Four decades have passed since the first small step on the dusty surface of our nearest neighbor in the solar system in 1969. It has been almost that long since the last man to walk on the Moon did so in late 1972. The Apollo missions were a stunning technological achievement and a significant Cold War victory for the United States. However, despite the hope of observers at the time — and despite the nostalgia and mythology that now cloud our memory — Apollo was not the first step into a grand human future in space. From the perspective of forty years, Apollo, for all its glory, can now be seen as a detour away from a sustainable human presence in space. By and large, the NASA programs that succeeded Apollo have kept us heading down that wrong path: Toward more bureaucracy. Toward higher costs. And away from innovation, from risk-taking, and from any concept of space as a useful place.
In a sense, Apollo occurred too soon. Had you asked the boldest science fiction writers in, say, 1954 whether men would walk on the Moon within a decade and a half, they would have scoffed — and justifiably so. Even though writers of fiction and nonfiction alike had theorized for decades about putting objects into orbit, and even though work was already underway in 1954 to put the first small unmanned satellites into orbit, the notion that we could develop so rapidly the capability to put men on the Moon on a politically feasible budget would have seemed ludicrous.
President Kennedy visiting Cape Canaveral six days before his assassination.
[JFK Presidential Library and Museum]
Unforeseeable in 1954 were the historical contingencies that led to the Apollo program’s conception: the panicked public reaction to Sputnik in the United States in 1957; the young and charismatic Cold War president who ran and won on the issue of a “missile gap” with the Soviet Union in 1960; the Soviets’ success in putting the first man in orbit in the third month of the young presidency; and that president’s humiliation at the Bay of Pigs. And who could have known that, just thirty months after announcing the goal “before this decade is out, of landing a man on the Moon and returning him safely to the Earth,” the young president would be cut down — leaving the nation, and the next president, to meet the goal now consecrated to his memory?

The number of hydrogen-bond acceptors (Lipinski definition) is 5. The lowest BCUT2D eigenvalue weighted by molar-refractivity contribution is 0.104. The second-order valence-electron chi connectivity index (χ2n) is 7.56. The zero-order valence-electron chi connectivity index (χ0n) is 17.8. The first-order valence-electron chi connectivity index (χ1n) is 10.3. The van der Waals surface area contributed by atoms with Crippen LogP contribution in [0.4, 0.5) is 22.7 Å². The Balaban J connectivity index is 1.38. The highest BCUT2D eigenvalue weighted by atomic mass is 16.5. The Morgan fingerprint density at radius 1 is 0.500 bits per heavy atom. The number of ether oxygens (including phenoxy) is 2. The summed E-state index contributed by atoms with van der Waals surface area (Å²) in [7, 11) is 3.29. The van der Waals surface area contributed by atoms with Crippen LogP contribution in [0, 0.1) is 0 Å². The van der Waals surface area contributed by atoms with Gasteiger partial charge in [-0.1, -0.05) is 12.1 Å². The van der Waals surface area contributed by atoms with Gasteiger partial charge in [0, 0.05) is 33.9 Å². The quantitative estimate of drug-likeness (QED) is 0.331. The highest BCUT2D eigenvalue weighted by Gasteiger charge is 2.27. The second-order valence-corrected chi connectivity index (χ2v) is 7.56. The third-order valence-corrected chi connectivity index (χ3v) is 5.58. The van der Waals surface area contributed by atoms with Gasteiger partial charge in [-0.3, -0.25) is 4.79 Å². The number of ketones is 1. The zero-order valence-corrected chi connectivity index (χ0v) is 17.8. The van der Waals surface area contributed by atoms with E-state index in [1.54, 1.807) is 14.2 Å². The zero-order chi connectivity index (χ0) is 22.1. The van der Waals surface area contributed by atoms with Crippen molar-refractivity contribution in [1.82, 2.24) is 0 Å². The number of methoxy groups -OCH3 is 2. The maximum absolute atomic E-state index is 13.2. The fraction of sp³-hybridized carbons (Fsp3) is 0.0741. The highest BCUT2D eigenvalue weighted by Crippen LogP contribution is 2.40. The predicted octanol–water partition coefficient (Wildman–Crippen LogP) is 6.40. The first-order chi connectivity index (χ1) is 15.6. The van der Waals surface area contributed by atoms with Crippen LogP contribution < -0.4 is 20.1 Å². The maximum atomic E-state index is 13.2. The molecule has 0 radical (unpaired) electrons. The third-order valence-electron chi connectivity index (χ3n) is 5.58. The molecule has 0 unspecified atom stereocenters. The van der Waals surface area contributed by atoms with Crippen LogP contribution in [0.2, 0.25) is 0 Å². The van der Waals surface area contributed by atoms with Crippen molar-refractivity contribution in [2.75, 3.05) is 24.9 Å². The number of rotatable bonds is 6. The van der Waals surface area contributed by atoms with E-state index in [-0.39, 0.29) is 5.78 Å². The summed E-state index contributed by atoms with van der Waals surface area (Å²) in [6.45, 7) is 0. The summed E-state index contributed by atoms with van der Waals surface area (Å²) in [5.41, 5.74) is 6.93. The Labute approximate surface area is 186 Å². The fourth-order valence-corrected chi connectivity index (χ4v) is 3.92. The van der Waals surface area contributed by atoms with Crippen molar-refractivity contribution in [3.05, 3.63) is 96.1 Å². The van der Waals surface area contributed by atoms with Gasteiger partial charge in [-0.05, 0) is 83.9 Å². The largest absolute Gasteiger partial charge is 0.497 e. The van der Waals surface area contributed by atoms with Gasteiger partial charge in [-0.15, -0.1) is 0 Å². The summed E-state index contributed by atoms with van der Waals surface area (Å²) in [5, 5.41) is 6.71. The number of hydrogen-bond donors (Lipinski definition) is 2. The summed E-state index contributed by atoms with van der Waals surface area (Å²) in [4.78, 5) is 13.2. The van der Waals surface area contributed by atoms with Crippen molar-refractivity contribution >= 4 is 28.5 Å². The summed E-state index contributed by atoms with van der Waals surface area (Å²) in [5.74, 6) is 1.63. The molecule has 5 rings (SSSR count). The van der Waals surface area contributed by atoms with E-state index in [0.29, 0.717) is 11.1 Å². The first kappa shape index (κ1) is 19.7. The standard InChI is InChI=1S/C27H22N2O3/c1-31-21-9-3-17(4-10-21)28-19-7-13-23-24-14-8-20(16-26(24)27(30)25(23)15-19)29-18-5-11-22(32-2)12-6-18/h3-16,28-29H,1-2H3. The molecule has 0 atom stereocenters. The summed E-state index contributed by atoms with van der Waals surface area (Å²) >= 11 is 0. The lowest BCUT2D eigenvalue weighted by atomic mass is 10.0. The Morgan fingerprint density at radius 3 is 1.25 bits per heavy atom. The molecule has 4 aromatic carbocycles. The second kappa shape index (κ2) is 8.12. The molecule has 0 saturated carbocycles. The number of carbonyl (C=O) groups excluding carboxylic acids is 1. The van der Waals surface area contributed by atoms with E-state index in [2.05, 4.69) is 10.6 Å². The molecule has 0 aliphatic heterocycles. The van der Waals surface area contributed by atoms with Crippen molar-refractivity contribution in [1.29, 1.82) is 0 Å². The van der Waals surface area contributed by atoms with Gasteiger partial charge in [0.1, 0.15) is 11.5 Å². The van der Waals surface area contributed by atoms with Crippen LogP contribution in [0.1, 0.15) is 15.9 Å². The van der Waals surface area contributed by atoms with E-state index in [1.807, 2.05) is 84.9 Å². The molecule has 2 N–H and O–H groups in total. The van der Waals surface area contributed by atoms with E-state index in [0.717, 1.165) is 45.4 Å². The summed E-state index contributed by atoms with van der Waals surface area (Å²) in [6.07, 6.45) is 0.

In the blink of an eye, a subject purely in the realm of science fiction became science fact — and a major cultural phenomenon, not to mention a huge government program. At its funding peak during the Apollo years, NASA consumed over four percent of the entire federal budget. The funding would not have flowed so freely if not for the urgency of the race with the Soviets. Had the Soviets been rushing not up to space but down to the bottom of the Marianas Trench (which had in fact just been reached in 1960), the United States would have spent lavishly to get there first. Had Kennedy not been assassinated and had he won a second term, he might well have ended the Apollo program himself as it became clear that we were winning the space race and as the race became less urgent in the face of other national priorities. A couple of months before his death, Kennedy even told NASA Administrator James Webb that he “wasn’t that interested in space.”
And that has been NASA’s fundamental problem ever since. The American people and their representatives in Congress are just not that interested in space, and never have been, going all the way back to Apollo. And it shows in our space policy, which has from the start been confused and contradictory.